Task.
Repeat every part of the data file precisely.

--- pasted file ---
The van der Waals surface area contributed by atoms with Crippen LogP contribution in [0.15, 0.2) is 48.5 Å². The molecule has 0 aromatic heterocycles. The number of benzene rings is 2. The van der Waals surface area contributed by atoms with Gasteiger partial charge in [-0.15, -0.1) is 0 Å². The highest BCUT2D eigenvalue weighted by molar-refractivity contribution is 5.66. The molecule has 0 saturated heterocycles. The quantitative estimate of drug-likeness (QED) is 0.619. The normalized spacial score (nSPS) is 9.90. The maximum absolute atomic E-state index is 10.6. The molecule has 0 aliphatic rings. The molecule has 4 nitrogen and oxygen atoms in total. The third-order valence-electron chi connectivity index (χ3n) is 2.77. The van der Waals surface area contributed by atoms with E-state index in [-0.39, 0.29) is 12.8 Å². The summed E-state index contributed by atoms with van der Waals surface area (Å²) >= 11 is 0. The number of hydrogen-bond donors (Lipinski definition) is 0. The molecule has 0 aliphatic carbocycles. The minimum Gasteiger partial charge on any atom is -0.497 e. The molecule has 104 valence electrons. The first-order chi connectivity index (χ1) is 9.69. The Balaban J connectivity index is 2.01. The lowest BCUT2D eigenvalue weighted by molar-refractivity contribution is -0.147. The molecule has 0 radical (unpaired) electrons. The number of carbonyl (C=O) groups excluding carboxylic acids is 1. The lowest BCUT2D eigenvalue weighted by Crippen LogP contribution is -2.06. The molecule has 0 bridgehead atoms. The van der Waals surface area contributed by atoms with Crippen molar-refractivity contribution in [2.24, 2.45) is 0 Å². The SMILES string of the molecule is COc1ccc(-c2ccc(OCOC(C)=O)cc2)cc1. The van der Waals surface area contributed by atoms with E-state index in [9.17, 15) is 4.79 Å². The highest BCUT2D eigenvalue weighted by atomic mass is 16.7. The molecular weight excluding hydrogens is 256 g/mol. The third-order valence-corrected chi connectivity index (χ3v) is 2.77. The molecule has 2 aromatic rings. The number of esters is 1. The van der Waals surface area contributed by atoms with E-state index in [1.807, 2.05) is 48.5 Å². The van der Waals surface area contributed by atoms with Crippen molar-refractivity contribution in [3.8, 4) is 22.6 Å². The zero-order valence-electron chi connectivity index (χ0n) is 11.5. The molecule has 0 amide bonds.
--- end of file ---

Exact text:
The van der Waals surface area contributed by atoms with Crippen LogP contribution in [0.15, 0.2) is 48.5 Å². The molecule has 0 aromatic heterocycles. The number of benzene rings is 2. The van der Waals surface area contributed by atoms with Gasteiger partial charge in [-0.15, -0.1) is 0 Å². The highest BCUT2D eigenvalue weighted by molar-refractivity contribution is 5.66. The molecule has 0 saturated heterocycles. The quantitative estimate of drug-likeness (QED) is 0.619. The normalized spacial score (nSPS) is 9.90. The maximum absolute atomic E-state index is 10.6. The molecule has 0 aliphatic rings. The molecule has 4 nitrogen and oxygen atoms in total. The third-order valence-electron chi connectivity index (χ3n) is 2.77. The van der Waals surface area contributed by atoms with E-state index in [-0.39, 0.29) is 12.8 Å². The summed E-state index contributed by atoms with van der Waals surface area (Å²) >= 11 is 0. The number of hydrogen-bond donors (Lipinski definition) is 0. The molecule has 0 aliphatic carbocycles. The minimum Gasteiger partial charge on any atom is -0.497 e. The molecule has 104 valence electrons. The first-order chi connectivity index (χ1) is 9.69. The Balaban J connectivity index is 2.01. The lowest BCUT2D eigenvalue weighted by molar-refractivity contribution is -0.147. The molecule has 0 radical (unpaired) electrons. The number of carbonyl (C=O) groups excluding carboxylic acids is 1. The lowest BCUT2D eigenvalue weighted by Crippen LogP contribution is -2.06. The molecule has 0 bridgehead atoms. The van der Waals surface area contributed by atoms with Crippen molar-refractivity contribution in [2.24, 2.45) is 0 Å². The SMILES string of the molecule is COc1ccc(-c2ccc(OCOC(C)=O)cc2)cc1. The van der Waals surface area contributed by atoms with E-state index in [9.17, 15) is 4.79 Å². The highest BCUT2D eigenvalue weighted by atomic mass is 16.7. The molecular weight excluding hydrogens is 256 g/mol. The third-order valence-corrected chi connectivity index (χ3v) is 2.77. The molecule has 2 aromatic rings. The number of esters is 1. The van der Waals surface area contributed by atoms with E-state index in [1.807, 2.05) is 48.5 Å². The van der Waals surface area contributed by atoms with Crippen molar-refractivity contribution in [3.8, 4) is 22.6 Å². The zero-order valence-electron chi connectivity index (χ0n) is 11.5. The molecule has 0 amide bonds.